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MHREDC Rewriting Plan Over Next Three Months; Rockland’s Share of Rewards In Last Round of State Funding Lags Behind Rest Of The Region
What does Rockland County need to stimulate its economy and make it a desirable place to “live, work, and play”? That question’s being kicked around by think tanks and planners and industry leaders – and has become even more urgent in the post-pandemic economy, which gave us a new lens through which to look at housing, workplace, and development issues.
To help decipher answers for these pressing questions, New York State has hired Pattern For Progress, a Newburgh-based think tank, to update what’s known as the economic development plan for the Mid-Hudson Regional Economic Development Council (MHREDC). As part of the process, Pattern For Progress, Empire State Development and MHREDC will be rewriting its plan over the next three months, as well as hosting public input sessions.
The Rockland County Input Session will take place by ZOOM on Sept. 8 from 11:30 am to 1 pm.
The MHREDC is an economic advisory board representing seven Mid-Hudson counties (Dutchess, Orange, Putnam, Rockland, Sullivan, Ulster, and Westchester). It is one of ten Regional Economic Development Councils in the state.
The Regional Economic Development Councils (REDCs) guide state decisions on funding through a plan that was first created in 2011. The plan sets regional strategies and goals that give the state a roadmap for economic development, job creation, and community revitalization.
Many know the plan best as the guidelines that must be followed when applying the CFA (Consolidated Funding Application) and other programs which are scored for compliance with the regional plan.
The Hudson Valley region has received $818.3 million since the plan was created, according to the MHREDC’s 2022 annual report. Rockland County, as cited by a Rockland County Economic Development & Tourism press release, has raked in $48.8 million since the inception of the program – or just 6 percent of the awards over nearly 13 years.
In Round XII, the last round of funding, only two Rockland County entities received funding. The Village of Haverstraw’s redevelopment of the “Chair Factory” site received $1 million for infrastructural improvements intended to stabilize the Hudson River shoreline and create a waterfront promenade and pedestrian walkway.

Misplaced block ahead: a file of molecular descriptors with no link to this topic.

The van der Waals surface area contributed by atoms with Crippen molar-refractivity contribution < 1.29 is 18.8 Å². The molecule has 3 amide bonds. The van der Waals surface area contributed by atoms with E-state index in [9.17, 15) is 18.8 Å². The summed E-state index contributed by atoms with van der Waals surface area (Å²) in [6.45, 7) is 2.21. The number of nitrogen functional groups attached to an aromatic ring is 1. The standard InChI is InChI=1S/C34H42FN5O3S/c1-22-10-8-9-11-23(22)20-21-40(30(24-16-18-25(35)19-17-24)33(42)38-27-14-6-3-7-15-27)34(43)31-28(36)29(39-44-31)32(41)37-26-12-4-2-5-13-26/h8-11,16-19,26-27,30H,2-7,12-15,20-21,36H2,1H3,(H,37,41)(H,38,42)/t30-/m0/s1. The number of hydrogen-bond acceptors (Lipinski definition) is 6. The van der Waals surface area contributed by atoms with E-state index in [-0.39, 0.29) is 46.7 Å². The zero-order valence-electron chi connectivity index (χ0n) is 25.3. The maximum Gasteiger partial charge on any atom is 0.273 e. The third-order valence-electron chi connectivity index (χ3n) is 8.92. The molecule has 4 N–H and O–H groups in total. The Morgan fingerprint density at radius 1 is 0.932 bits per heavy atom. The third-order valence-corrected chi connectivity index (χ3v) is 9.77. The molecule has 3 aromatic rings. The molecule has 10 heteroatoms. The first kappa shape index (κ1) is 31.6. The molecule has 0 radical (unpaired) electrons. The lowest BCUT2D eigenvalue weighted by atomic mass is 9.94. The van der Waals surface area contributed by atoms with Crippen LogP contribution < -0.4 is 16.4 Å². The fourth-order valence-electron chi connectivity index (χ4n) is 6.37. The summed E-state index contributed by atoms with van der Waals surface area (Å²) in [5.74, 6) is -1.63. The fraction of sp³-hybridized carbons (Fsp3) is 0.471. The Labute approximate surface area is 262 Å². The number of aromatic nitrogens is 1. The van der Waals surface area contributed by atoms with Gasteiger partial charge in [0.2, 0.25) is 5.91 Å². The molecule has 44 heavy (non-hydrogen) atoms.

And the Phoenix Theatre Ensemble received $86,000 from the Market New York program, for the Phoenix Festival Live Arts in the Hudson Valley, a six-week outdoor program.
In contrast to Rockland County, Orange County received nearly $5.4 million for nine awards, including a $1.2 million for Storm King for two new buildings, $1.5 million for the Milk Factory, an adaptive re-use of the Borden Milk Condensery to become a “small village” including a boutique hotel, winery/distillery, restaurant, spa and retail in Walden, and a host of smaller grants.
And Westchester County received 16 grants totaling more than $8.9 million – the most for any county — including $1.5 million to the Electric Owl Studios in Hastings-on-Hudson, an LEED certified multi-media production studio, $1 million for Phase 4 of the Saw Mill River daylighting project in Yonkers, and $1 million to the Village of Ossining for construction of a multi-modal transportation hub.
Sullivan County, like Rockland County, only received two awards in Round XII, though Sullivan’s awards totaled $3 million compared to Rockland’s total of $1,086,000.
Dutchess pulled in $8.4 million in funding for 13 projects, Ulster County scored $6.6 million for 13 projects, and Putnam received $2.75 million for three projects.
Each Regional Council is essentially the voice of its region, advising agencies on the programs and projects most valuable to the region. Typically, councils are made up of community, business, academic leaders. According to the Regional Council website, four Rockland County representatives sit on the council: Sabrina HoSang Jordan, Chief Executive Officer, Caribbean Food Delights, Matt Rand, CEO, Howard Hanna | Rand Realty, Robin E. Rosenberg, President and CEO, GARNER Historic District, and Al Samuels, President and CEO, Rockland Business Association.